To receive a briefing on the revenue budget 2023/24 and capital programme to 2027/28 from the Head of Finance, and for Scrutiny Committee to ask questions they may have to the Head of Finance and Cabinet Member for Finance and Property Assets.
Head of Finance presented a budget briefing to committee, supported by Cabinet Member for Finance and Corporate Assets. Strategic Finance Manager was present virtually.
A presentation was given using slides and can be viewed on the recording.
Cabinet member opened the item. Head of Finance briefed the committee on the following:
Section 1: Revenue
· Context of budget setting – our legal duties, what a balanced budget means - appropriate reserves without heavy reliance on them. Over recent years there had been improvement in having less reliance on reserves at the council.
· Appendix A1 – base budget 2023-24, what formed part of the base budget.
· Appendix B1 and B3 – discretionary items, such as temporary funding for 2023-25.
· Core revenue spending power had increased by 5.3% - settlements, government grants and council tax. Significant increase in core revenue spending power in response to economic climate. New Homes Bonus had gone down, reduced to four years from six. Uncertainty from central government on the future of this. Included a one-off funding guarantee of £883k. Revisions to council tax were in line with the council tax referendum principles.
· A member asked about the history of reserves. Head of Finance responded that in 1996 council housing stock was sold, and money was put into reserve, however financial crashes result in using reserves. Now, we get more grant funding than previously. We had a low council tax base also. More detail would be provided in the presentation
· A member asked for clarity on the assumptions made about inflation over the MTFP. This would be covered in the presentation.
Section 2: Capital
· Details of schemes in Appendix D2 and D3 (CIL funded).
· Didcot North East leisure centre will be funded by S106 receipts, also from Valley Park receipts. Vale would need to pay some of those receipts.
· Didcot Wave pool – Valley Park receipts, with some to be paid by Vale
· Query on how we would ensure Vale receipts were paid. Head of Finance responded it was in Vale’s budget. Council Leader added that Valley Park, being in Vale, would be closest to Didcot in terms of utilising community facilities, which Valley Park would be missing. These community assets would benefit South and Vale residents.
· Discussion had about assessment of risk. A question was asked about whether entering into a contract with Vale regarding the above projects was more secure. Leader explained the decision was made to enable facilities to be ready in line with the new housing.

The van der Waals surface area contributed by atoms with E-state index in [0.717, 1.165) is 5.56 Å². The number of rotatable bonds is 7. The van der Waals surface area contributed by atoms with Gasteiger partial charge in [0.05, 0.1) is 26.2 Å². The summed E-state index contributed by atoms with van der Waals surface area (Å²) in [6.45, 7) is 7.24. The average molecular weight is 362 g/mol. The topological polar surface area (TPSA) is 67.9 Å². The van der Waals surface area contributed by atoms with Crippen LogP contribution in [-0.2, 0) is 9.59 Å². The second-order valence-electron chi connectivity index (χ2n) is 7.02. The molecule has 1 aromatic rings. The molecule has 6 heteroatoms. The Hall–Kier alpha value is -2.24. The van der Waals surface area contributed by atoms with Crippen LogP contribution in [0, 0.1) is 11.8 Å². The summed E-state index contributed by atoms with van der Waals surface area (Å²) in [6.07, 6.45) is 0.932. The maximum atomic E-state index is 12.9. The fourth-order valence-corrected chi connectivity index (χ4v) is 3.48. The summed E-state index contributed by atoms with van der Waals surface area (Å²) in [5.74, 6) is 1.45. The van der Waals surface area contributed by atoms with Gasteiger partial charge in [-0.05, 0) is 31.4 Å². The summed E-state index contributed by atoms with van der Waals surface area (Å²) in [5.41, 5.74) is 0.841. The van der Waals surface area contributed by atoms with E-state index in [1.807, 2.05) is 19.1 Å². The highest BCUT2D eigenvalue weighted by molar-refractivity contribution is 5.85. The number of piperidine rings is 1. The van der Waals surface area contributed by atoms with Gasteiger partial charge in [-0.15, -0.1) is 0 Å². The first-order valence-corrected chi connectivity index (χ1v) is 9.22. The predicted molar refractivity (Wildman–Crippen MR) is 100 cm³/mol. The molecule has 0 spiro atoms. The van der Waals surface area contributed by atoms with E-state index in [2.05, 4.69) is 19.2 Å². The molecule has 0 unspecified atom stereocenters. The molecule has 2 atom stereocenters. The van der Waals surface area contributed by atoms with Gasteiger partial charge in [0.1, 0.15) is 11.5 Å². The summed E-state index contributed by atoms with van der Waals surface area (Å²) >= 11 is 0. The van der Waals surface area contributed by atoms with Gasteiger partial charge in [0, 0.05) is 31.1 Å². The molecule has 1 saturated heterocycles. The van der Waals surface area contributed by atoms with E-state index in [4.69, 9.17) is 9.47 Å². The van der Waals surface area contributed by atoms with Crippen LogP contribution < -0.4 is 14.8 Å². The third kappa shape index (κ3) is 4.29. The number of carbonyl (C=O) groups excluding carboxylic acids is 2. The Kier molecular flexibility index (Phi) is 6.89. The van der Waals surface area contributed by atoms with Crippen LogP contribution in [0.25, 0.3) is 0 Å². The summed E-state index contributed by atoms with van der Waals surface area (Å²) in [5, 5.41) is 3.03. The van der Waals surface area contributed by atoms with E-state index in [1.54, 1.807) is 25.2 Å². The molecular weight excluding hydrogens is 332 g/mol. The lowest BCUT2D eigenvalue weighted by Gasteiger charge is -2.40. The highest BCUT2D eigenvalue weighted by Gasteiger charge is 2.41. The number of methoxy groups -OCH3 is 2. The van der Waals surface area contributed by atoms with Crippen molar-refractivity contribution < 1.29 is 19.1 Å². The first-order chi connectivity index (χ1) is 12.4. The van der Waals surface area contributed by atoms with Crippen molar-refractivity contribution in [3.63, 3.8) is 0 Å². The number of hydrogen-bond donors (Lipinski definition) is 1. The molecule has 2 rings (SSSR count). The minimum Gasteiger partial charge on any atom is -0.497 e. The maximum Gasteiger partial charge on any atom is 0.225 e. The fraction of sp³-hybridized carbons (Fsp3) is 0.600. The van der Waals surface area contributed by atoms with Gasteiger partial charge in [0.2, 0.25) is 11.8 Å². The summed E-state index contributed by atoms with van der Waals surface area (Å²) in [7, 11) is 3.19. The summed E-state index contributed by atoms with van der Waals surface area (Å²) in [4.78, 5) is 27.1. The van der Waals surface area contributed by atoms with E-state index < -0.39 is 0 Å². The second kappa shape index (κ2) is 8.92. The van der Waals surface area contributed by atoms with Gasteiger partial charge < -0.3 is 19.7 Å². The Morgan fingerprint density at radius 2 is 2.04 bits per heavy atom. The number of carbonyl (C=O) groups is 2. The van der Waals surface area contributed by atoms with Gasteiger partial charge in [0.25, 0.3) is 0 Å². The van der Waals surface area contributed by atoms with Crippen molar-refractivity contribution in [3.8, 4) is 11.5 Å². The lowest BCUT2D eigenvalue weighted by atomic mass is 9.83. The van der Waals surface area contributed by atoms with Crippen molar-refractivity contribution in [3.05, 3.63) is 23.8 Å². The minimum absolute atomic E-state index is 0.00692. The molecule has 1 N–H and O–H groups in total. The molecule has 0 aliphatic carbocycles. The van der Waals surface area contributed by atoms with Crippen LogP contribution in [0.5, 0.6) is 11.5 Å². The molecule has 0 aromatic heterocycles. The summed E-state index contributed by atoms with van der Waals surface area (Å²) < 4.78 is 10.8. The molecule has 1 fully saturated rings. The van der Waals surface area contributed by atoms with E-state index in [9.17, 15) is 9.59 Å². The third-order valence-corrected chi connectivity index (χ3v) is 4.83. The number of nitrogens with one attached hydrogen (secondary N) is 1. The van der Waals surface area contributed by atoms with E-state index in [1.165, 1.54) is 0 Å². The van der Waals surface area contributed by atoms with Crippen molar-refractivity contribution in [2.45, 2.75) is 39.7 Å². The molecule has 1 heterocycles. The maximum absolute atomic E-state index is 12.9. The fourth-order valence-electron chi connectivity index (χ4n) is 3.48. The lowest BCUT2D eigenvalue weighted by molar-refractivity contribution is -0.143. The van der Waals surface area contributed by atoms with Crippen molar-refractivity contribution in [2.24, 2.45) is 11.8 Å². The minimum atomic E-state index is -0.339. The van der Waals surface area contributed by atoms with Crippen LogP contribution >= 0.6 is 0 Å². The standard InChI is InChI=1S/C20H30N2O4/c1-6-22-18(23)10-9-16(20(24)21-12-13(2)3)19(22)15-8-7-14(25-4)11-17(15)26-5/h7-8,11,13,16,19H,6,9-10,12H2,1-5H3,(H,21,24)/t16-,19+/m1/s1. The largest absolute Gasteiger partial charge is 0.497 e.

Scrutiny members were in agreement to suggest that officers consult the Legal team regarding the potential to enter into a contract with VOWHDC, in relation to new South Oxfordshire based Capital projects, where SODC have agreement with VOWHDC to part fund projects which are of benefit for both districts.
· A discussion was had about the arrangements for briefing on the budget. The intention from officers was that this would be watched by anyone who wanted to, and questions were welcomed from all members.
Resolved: Head of Finance would check with cabinet members to consider whether a further briefing was needed considering it was being recorded already and open to questions. The recording and slides will be available to all.
· A discussion around income generation at leisure centres – Cabinet member for Community Wellbeing did explain this was mixed. Business case will be set out for new facilities to ensure income generation.
Section 3: Medium Term Financial Plan (MTFP)
· Key variables/assumptions shown of expenditure and income
· Inflation – applied what we see as inflation. Consideration given to contracts ending.
· See appendix F – row 25 expectations of inflation. Row 43 shows cost increases offset with inflationary increases.
· Core government funding assumptions – uncertainty, assumption was that government funding will reduce and council tax raises.
· 2025 onwards, the balances looked challenging but there were many variables that could not be predicted with much certainty. However, the assumptions made lead to solvency at the end of the period.
· Alternative scenario given where the one-off funding was left in the MTFP.
· Strong progress on transformation work, leading to financial stability.
· Including IT strategy, Cornerstone, grounds maintenance, customer service and front-of-house, development management
Committee discussed confidence levels and inflation predictions. Head of Finance also explained that tweaks were applied on staff salary and complexity of contract costs, so the result was more pessimistic.
A member asked about long-term assets and investments and the potential to liquidate if necessary.